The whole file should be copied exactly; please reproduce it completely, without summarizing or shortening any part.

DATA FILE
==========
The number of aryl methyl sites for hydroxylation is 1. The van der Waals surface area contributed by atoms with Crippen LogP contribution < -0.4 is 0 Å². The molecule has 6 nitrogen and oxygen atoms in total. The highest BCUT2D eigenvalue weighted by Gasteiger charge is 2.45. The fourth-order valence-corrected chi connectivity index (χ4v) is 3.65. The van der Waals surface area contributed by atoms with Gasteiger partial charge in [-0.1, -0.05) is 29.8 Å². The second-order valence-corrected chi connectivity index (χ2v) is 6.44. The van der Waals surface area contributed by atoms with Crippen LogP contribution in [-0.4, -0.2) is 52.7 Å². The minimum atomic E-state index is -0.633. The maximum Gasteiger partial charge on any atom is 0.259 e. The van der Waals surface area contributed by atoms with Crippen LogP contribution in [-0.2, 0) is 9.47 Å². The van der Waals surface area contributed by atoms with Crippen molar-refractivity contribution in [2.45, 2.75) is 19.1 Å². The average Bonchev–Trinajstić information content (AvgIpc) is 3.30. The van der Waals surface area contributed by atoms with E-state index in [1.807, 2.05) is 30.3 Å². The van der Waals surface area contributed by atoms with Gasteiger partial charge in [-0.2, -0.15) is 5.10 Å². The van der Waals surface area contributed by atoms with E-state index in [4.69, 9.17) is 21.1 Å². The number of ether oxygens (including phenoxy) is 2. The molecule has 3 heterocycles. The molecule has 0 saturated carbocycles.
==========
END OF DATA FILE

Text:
The number of aryl methyl sites for hydroxylation is 1. The van der Waals surface area contributed by atoms with Crippen LogP contribution < -0.4 is 0 Å². The molecule has 6 nitrogen and oxygen atoms in total. The highest BCUT2D eigenvalue weighted by Gasteiger charge is 2.45. The fourth-order valence-corrected chi connectivity index (χ4v) is 3.65. The van der Waals surface area contributed by atoms with Gasteiger partial charge in [-0.1, -0.05) is 29.8 Å². The second-order valence-corrected chi connectivity index (χ2v) is 6.44. The van der Waals surface area contributed by atoms with Crippen LogP contribution in [-0.4, -0.2) is 52.7 Å². The minimum atomic E-state index is -0.633. The maximum Gasteiger partial charge on any atom is 0.259 e. The van der Waals surface area contributed by atoms with Crippen LogP contribution in [-0.2, 0) is 9.47 Å². The van der Waals surface area contributed by atoms with Crippen molar-refractivity contribution in [2.45, 2.75) is 19.1 Å². The average Bonchev–Trinajstić information content (AvgIpc) is 3.30. The van der Waals surface area contributed by atoms with E-state index in [1.807, 2.05) is 30.3 Å². The van der Waals surface area contributed by atoms with Gasteiger partial charge in [-0.2, -0.15) is 5.10 Å². The van der Waals surface area contributed by atoms with E-state index in [4.69, 9.17) is 21.1 Å². The number of ether oxygens (including phenoxy) is 2. The molecule has 3 heterocycles. The molecule has 0 saturated carbocycles.